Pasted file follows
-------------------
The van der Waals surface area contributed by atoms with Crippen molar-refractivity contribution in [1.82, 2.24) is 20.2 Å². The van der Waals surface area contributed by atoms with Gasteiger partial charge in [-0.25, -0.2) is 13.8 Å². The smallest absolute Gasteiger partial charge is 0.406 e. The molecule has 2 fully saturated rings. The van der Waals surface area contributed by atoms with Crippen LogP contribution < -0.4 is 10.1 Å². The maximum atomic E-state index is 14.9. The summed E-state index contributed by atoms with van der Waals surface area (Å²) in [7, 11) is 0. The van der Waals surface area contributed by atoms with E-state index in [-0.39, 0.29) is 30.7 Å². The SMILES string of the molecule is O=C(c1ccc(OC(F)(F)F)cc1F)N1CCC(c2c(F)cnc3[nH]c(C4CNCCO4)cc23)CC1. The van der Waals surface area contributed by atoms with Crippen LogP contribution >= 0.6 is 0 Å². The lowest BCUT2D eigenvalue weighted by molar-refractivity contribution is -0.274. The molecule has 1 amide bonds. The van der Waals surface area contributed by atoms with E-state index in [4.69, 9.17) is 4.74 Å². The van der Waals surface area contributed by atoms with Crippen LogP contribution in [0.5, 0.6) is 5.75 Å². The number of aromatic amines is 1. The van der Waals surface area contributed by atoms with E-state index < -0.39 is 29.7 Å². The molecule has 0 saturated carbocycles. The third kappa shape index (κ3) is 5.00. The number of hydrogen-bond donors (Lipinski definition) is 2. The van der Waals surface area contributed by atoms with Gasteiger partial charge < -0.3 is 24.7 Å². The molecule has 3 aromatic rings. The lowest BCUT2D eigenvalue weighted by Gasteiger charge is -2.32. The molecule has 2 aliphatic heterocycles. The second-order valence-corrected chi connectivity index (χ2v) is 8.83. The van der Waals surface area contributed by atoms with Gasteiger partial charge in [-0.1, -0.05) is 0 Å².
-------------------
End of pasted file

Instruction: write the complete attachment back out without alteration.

The van der Waals surface area contributed by atoms with Crippen molar-refractivity contribution in [1.82, 2.24) is 20.2 Å². The van der Waals surface area contributed by atoms with Gasteiger partial charge in [-0.25, -0.2) is 13.8 Å². The smallest absolute Gasteiger partial charge is 0.406 e. The molecule has 2 fully saturated rings. The van der Waals surface area contributed by atoms with Crippen LogP contribution < -0.4 is 10.1 Å². The maximum atomic E-state index is 14.9. The summed E-state index contributed by atoms with van der Waals surface area (Å²) in [7, 11) is 0. The van der Waals surface area contributed by atoms with E-state index in [-0.39, 0.29) is 30.7 Å². The SMILES string of the molecule is O=C(c1ccc(OC(F)(F)F)cc1F)N1CCC(c2c(F)cnc3[nH]c(C4CNCCO4)cc23)CC1. The van der Waals surface area contributed by atoms with Crippen LogP contribution >= 0.6 is 0 Å². The lowest BCUT2D eigenvalue weighted by molar-refractivity contribution is -0.274. The molecule has 1 amide bonds. The van der Waals surface area contributed by atoms with E-state index in [4.69, 9.17) is 4.74 Å². The van der Waals surface area contributed by atoms with Crippen LogP contribution in [0.5, 0.6) is 5.75 Å². The number of aromatic amines is 1. The van der Waals surface area contributed by atoms with E-state index < -0.39 is 29.7 Å². The molecule has 0 saturated carbocycles. The third kappa shape index (κ3) is 5.00. The number of hydrogen-bond donors (Lipinski definition) is 2. The van der Waals surface area contributed by atoms with Gasteiger partial charge < -0.3 is 24.7 Å². The molecule has 3 aromatic rings. The lowest BCUT2D eigenvalue weighted by Gasteiger charge is -2.32. The molecule has 2 aliphatic heterocycles. The second-order valence-corrected chi connectivity index (χ2v) is 8.83. The van der Waals surface area contributed by atoms with Gasteiger partial charge in [-0.1, -0.05) is 0 Å².